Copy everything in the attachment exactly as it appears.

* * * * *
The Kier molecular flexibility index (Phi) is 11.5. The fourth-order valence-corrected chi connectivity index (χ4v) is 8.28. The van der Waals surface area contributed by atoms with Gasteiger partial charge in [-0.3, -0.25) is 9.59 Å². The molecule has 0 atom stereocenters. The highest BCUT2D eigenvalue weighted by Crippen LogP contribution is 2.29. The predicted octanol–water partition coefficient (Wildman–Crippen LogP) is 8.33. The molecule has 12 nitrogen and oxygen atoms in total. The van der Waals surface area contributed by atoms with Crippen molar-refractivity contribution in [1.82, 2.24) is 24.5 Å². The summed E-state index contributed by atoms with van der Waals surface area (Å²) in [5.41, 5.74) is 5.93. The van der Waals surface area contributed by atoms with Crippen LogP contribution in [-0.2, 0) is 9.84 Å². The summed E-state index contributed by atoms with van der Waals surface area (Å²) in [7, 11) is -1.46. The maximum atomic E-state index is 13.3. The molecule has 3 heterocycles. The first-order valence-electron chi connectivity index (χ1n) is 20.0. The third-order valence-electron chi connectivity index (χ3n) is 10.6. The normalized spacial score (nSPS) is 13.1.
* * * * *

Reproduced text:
The Kier molecular flexibility index (Phi) is 11.5. The fourth-order valence-corrected chi connectivity index (χ4v) is 8.28. The van der Waals surface area contributed by atoms with Gasteiger partial charge in [-0.3, -0.25) is 9.59 Å². The molecule has 0 atom stereocenters. The highest BCUT2D eigenvalue weighted by Crippen LogP contribution is 2.29. The predicted octanol–water partition coefficient (Wildman–Crippen LogP) is 8.33. The molecule has 12 nitrogen and oxygen atoms in total. The van der Waals surface area contributed by atoms with Crippen molar-refractivity contribution in [1.82, 2.24) is 24.5 Å². The summed E-state index contributed by atoms with van der Waals surface area (Å²) in [5.41, 5.74) is 5.93. The van der Waals surface area contributed by atoms with Crippen LogP contribution in [-0.2, 0) is 9.84 Å². The summed E-state index contributed by atoms with van der Waals surface area (Å²) in [7, 11) is -1.46. The maximum atomic E-state index is 13.3. The molecule has 3 heterocycles. The first-order valence-electron chi connectivity index (χ1n) is 20.0. The third-order valence-electron chi connectivity index (χ3n) is 10.6. The normalized spacial score (nSPS) is 13.1.